Birthday Reflections

I turned 38 today. I don’t mind admitting that. I’m not one of those woman who keeps her age secret or lets on that she is younger than she actually is. I own my age. I’ve lived and earned the right to be who I am right now. Yes, I’ll admit that I have moments of anxiety, when I feel like my life is rushing past me, when I feel like I haven’t yet accomplished what I want to do with my life. When those anxious moments hit, I try to take a couple of deep breaths, remind myself of what I have accomplished and focus on my plans for the future.

On a whim, I decided to dig out my old journals and see what I was doing and thinking on my birthday over the years.

20 Years Ago Today – I celebrated my 18th birthday with my family. High school was a weird time for me. My family had spent a couple of years traveling just as I was entering high school. As a result, I didn’t have the credits needed to complete my diploma. I spent all of my high school years playing catch up and being in classes with kids a year to two years younger than me. I didn’t fit it and couldn’t wait for it to be over and move on with my life. When I look back now, I wish I’d been able to enjoy my high school years more.

15 Years Ago Today – I was finishing my second year of university. I was writing my exams and excited about the mark on got on my Political Theory paper about Plato’s Republic. I was taking over the leadership of the Amnesty International group on campus and had plans to meet a friend for dinner. I can tell that the woman writing this journal entry has matured from the teenager writing about her 18th birthday party. This woman is more connected to her world.

Ten Years Ago Today – I had just finished journalism school and had started my first job. Once again I was feeling a bit lost. I knew I wanted writing to be a part of my career, but wasn’t sure if I wanted to go into journalism, public relations or publishing. In my indecision, I took a job with a business writer doing research and writing business and technology case studies. To date, my least satisfying job. No longer defined by school, the woman in the pages of this journal hasn’t figured out her place in the world.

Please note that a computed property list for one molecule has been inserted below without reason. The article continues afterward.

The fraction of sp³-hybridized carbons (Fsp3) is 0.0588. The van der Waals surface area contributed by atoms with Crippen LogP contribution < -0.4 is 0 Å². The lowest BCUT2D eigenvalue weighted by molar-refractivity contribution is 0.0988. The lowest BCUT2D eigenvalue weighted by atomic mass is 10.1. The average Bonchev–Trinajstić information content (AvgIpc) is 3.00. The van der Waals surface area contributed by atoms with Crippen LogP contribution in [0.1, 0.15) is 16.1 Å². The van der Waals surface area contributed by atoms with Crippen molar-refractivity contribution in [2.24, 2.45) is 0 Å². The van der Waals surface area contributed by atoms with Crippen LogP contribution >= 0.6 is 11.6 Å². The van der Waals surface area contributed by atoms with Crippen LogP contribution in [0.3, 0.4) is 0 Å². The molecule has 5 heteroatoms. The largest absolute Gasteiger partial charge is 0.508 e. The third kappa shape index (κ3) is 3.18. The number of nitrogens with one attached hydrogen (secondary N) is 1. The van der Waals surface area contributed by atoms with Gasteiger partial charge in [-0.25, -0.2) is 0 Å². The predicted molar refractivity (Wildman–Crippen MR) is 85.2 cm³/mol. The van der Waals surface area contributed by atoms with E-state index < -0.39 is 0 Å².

Five Years Ago Today – I was recovering from major back surgery. I’d returned to my apartment after spending two months living with my parents. I could make short trips to the drug store and grocery store, but I was still in a lot of pain and taking narcotics. It would be another five months before I would return to work part-time. Despite the pain, I was writing every day and I remember being so happy about it.

Today – I’m between jobs, but I’ve had several promising interviews and know that I will land a good job soon. I expect to make more money than I’d ever imagined I would. I’m still writing, not as frequently as I like, but I’m still at it and that has to count for something. I have a great group of friends – many of whom sent lovely birthday messages through Facebook. My back has mostly healed. It still hurts sometimes, but it serves more as reminder to take care rather than incapacitate me. I still have lots of hopes and dreams, but I am comfortable with who I am and where I am in life.


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